Independent power producers gaining market share but competitive process remains a hurdle

Independent power producers (IPP) currently provide nearly 40% of the power generated in the United States, and they continue to nip at the heels of utilities, which provide the 60% of generation, despite facing challenges in many areas of the country.

That message framed the discussion at the FERC/NARUC Sunday Morning Collaborative, which opened the NARUC 2013 Summer Committee Meetings in Denver, Colo., July 21.

The growth of IPPs’ market share, however, has not been without obstacles, including the competitive solicitation process for power procurement. IPPs’ success in competing for power contracts is an area that some panelists suggested bears closer scrutiny.

Officials from Colorado said they see a lot of interest in competitive solicitations, but few IPPs actually submitting bids.

“In one case, we only got two bids and they were by the same company, and we felt they were more expensive than the utility-owned bid,” William Levis, consumer advocate, Colorado Office of Consumer Counsel, said. “From a consumer standpoint, we look at [the] short term and long term, and we want the lowest cost for our constituents, but when you don’t get a lot of bids, then the question is, ‘Are you getting anything that’s really competitive?’”

Circumstances are different in the Pacific Northwest and intermountain regions, where officials report “very robust bidding in competitive solicitations,” but outcomes that are more like those in Colorado than the process would suggest.

“It’s a rare day when an IPP wins a competitive bid when the IOU is a participant in it,” Robert Kahn, executive director, Northwest and Intermountain Power Producers Coalition, said. “Over the last five to eight years, thousands of megawatts have been put out to bid, and perhaps 6% of that total has been met by IPPs.”

Not all power providers have experienced the same lack of success. NRG Energy’s (NYSE:NRG) representative said his company has been very successful responding to RFPs, but it has done so almost entirely in states with organized markets and state programs that are explicitly designed to elicit bids.

“The first thing we need to see is a process where we know that, if we put in a competitive bid, we’ll get the project,” Steven Corneli, vice president of NRG Energy, said. “We haven’t done anything in states without that kind of process.”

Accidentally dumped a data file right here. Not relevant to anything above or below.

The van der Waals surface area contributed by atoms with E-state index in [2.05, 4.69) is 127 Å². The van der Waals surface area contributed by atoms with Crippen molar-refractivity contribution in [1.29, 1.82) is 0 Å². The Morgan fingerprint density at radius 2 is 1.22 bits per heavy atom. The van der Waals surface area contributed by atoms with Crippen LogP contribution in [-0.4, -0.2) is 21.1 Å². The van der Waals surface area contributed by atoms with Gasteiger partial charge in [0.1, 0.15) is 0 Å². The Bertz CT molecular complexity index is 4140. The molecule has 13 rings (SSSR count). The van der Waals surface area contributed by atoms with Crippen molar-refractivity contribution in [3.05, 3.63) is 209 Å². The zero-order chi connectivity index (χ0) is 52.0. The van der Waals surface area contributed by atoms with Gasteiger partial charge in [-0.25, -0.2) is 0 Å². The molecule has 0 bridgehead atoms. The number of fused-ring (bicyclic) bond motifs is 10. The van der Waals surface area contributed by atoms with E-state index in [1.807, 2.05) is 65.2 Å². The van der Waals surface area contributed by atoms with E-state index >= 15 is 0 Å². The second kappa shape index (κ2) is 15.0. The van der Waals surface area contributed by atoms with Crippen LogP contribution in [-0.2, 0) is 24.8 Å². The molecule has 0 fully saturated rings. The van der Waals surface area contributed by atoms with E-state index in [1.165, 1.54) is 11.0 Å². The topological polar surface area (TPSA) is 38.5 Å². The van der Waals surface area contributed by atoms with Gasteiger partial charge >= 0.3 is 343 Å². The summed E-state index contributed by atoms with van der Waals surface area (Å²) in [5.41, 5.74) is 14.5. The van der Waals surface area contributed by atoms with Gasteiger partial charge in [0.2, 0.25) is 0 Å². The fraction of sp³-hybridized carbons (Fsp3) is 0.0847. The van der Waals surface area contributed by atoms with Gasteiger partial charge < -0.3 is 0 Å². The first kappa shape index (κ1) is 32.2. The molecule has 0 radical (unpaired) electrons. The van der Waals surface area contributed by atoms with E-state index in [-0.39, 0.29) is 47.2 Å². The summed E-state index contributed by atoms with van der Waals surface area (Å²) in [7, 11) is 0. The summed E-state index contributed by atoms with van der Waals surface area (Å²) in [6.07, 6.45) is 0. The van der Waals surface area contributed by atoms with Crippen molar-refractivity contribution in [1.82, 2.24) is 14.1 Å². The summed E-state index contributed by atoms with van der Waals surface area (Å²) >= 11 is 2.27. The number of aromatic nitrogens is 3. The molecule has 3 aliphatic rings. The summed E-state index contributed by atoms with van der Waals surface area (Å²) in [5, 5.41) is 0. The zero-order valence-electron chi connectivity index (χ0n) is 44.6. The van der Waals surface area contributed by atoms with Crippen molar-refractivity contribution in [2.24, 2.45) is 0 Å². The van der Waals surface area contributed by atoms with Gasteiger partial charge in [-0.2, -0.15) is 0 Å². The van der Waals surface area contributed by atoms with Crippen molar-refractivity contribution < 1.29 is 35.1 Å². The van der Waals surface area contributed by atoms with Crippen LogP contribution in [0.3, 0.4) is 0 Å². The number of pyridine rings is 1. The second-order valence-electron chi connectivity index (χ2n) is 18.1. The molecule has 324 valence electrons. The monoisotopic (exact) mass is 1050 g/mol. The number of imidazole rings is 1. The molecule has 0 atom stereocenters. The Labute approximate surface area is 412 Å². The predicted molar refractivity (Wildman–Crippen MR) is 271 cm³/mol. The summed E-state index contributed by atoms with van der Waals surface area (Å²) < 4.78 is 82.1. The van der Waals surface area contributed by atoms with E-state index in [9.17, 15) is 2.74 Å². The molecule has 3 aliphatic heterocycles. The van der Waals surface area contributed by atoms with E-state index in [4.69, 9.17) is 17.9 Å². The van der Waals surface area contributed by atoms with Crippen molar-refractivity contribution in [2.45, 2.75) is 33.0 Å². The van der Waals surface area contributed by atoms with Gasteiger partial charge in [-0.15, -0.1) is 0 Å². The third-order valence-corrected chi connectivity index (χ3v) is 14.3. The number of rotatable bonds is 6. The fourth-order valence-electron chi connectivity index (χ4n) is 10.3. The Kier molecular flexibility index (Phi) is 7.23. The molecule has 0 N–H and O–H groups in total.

Corneli, a former consumer advocate for the state of Minnesota, said the rules must be clear and applied uniformly to get robust participation.

“We’ve had a lot of engagement with our state regulators to ensure that the market knows what the rules are before you put your bid in so that you do know you stand a fair chance of winning if you comply with those rules and deliver the least-cost [solution for the] project,” he said.

He also listed several checks and balances that can help ensure fair selection among competing bids. Among those is an independent evaluator to evaluate competing bids and issue a recommendation, a mandatory requirement that state regulators make their decision on the basis of the independent recommendation, a standard form contract, and transparent criteria for selecting the winning bids, Corneli said.

Unlike other situations cited, Northwest utility PacifiCorp said it has entered into a large number of IPP contracts rather than self-supply.

“We’re the second-largest utility owner of wind in the United States,” Stefan Bird, PacifiCorp SVP said. “What’s often missed in that is that about half of our [wind] portfolio is third-party IPP contracts that have come from a number of RFPs that we’ve issued over the last several years.”

Bird said his company is quite specific in its RFPs, and considers location and system capacity when designing requests for power.

“Depending on transmission constraints and reliable capacity, we may only look for resources on one side of our system until more transmission is constructed and allows us to look for resources elsewhere, but we always specify the points of receipt,” he said.

Panelists concurred that regulators need to look more closely at the RFP process itself.

“Where the utility is a participant in the bid, it isn’t working. It could work, but it isn’t working now,” Kahn said. “There is no incentive for an investor-owned utility to sign a PPA. On the contrary, there are incentives to self-build.”

Finally, Kahn said, the integrated resource planning process, which has made a strong comeback, needs to closely examine whether it is prudent for utilities to own certain assets rather than contracting with independent providers.

“[Utility commissions] need to include a very explicit conversation with IOUs about what they feel they need to own and why, and what they feel they could live with renting,” Kahn said. “Let’s have the utility endeavor to convince the regulator why they must own, why they must build. And if that’s convincing, OK.”

Kahn paraphrased a quote from 18th century orator John Philpot Curran, but often misattributed to Thomas Jefferson, when he told the regulators that competitive solicitation will not work effectively without their active support and oversight. He said, “The price of a successful RFP for least-cost power is in your hands as regulators: eternal vigilance.”